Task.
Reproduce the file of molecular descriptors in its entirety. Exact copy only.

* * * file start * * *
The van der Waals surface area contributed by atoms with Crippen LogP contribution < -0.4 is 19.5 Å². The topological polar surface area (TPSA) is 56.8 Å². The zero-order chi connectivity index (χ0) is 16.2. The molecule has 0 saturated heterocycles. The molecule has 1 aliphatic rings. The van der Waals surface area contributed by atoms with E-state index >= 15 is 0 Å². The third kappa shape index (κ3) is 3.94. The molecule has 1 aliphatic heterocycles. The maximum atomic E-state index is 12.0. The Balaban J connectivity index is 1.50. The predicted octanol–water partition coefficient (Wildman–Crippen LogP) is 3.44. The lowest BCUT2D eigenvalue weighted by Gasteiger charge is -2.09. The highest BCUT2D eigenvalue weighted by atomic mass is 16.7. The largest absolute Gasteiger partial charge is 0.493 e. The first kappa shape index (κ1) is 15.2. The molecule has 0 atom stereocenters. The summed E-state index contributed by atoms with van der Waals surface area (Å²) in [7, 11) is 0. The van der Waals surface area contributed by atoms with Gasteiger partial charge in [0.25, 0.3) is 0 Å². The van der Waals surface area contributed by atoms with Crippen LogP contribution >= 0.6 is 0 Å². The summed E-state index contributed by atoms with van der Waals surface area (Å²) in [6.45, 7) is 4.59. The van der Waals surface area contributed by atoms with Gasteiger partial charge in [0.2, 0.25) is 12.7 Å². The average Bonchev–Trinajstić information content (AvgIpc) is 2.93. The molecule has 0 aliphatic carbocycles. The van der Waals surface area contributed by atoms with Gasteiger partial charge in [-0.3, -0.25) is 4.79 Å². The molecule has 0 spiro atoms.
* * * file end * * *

The van der Waals surface area contributed by atoms with Crippen LogP contribution < -0.4 is 19.5 Å². The topological polar surface area (TPSA) is 56.8 Å². The zero-order chi connectivity index (χ0) is 16.2. The molecule has 0 saturated heterocycles. The molecule has 1 aliphatic rings. The van der Waals surface area contributed by atoms with E-state index >= 15 is 0 Å². The third kappa shape index (κ3) is 3.94. The molecule has 1 aliphatic heterocycles. The maximum atomic E-state index is 12.0. The Balaban J connectivity index is 1.50. The predicted octanol–water partition coefficient (Wildman–Crippen LogP) is 3.44. The lowest BCUT2D eigenvalue weighted by Gasteiger charge is -2.09. The highest BCUT2D eigenvalue weighted by atomic mass is 16.7. The largest absolute Gasteiger partial charge is 0.493 e. The first kappa shape index (κ1) is 15.2. The molecule has 0 atom stereocenters. The summed E-state index contributed by atoms with van der Waals surface area (Å²) in [7, 11) is 0. The van der Waals surface area contributed by atoms with Gasteiger partial charge in [0.25, 0.3) is 0 Å². The van der Waals surface area contributed by atoms with Crippen LogP contribution >= 0.6 is 0 Å². The summed E-state index contributed by atoms with van der Waals surface area (Å²) in [6.45, 7) is 4.59. The van der Waals surface area contributed by atoms with Gasteiger partial charge in [0.2, 0.25) is 12.7 Å². The average Bonchev–Trinajstić information content (AvgIpc) is 2.93. The molecule has 0 aliphatic carbocycles. The van der Waals surface area contributed by atoms with Gasteiger partial charge in [-0.3, -0.25) is 4.79 Å². The molecule has 0 spiro atoms.